At least, I could until I became an object of his scorn. Incredibly, he had no appreciation for the economic gymnastics I went through daily for his sake. He had actually forgotten that it was my money that made his wishes come true, and he could not be made to see that the accounts did not replenish themselves. Thus, he could not understand why I went into minor hysterics over his shopping sprees and impromptu vacations. Soon he began to ridicule me and to allow the others to do the same. He used my love of money to manipulate me, supplementing this occasionally with vague, sexually charged promises that he never intended to keep. All I wanted was for our life together to return to the way it used to be when I'd thought Dorian loved me. Failing that, I would have settled for civility between us. But it seemed that I could have neither.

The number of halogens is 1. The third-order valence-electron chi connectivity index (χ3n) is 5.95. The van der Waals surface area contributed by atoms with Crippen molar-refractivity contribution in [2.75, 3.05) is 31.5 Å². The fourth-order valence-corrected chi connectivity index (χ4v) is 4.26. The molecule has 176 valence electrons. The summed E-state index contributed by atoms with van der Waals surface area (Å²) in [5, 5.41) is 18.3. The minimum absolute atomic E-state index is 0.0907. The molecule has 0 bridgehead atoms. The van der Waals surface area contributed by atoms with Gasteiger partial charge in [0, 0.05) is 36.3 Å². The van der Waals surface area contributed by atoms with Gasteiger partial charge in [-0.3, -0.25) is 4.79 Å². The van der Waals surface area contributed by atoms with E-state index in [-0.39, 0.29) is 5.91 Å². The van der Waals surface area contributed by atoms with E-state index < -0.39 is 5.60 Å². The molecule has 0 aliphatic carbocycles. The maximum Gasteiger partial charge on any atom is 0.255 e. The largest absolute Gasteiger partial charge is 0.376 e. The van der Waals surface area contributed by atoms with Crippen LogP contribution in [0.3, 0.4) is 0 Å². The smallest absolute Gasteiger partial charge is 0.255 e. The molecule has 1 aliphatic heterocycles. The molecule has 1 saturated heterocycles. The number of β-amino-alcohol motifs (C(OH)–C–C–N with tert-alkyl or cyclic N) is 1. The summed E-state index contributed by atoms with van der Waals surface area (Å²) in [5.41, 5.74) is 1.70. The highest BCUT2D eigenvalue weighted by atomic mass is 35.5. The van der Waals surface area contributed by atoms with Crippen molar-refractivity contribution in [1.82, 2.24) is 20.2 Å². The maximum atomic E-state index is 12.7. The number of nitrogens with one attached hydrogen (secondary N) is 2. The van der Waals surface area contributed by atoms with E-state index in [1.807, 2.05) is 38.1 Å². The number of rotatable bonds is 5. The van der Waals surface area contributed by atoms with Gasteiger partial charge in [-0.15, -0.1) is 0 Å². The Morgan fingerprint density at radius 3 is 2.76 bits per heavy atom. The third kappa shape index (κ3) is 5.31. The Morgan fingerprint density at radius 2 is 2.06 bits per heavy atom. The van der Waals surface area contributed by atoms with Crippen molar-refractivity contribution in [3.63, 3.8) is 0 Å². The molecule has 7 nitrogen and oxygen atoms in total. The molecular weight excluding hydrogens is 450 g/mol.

I needed solitude both to hide my pain and to keep Dorian from inflicting more. Eventually, I took to spending much of my time in the basement of the castle. No one else seemed inclined to venture down there, so I could explore at my leisure. I soon discovered that the basement encompassed an area significantly smaller than the castle itself. There were no catacombs or oubliettes, no subterranean lake haunted by a ghost in a gondola--no romantic features at all, in fact, which was likely why Dorian paid it no mind. Instead, there was simply a large central chamber, empty but for a number of stone pillars connected by arches. Short corridors led out of the chamber to several smaller rooms, some of which were also connected to each other. These proved to be very convenient places for establishing secret caches of money. I told myself, as I carefully replaced each stone I'd prised from the floor, that these were for emergency use, but knew that I had no intention of spending any of it. It was time to start attempting to replace what I had lost to Dorian's seemingly limitless appetites.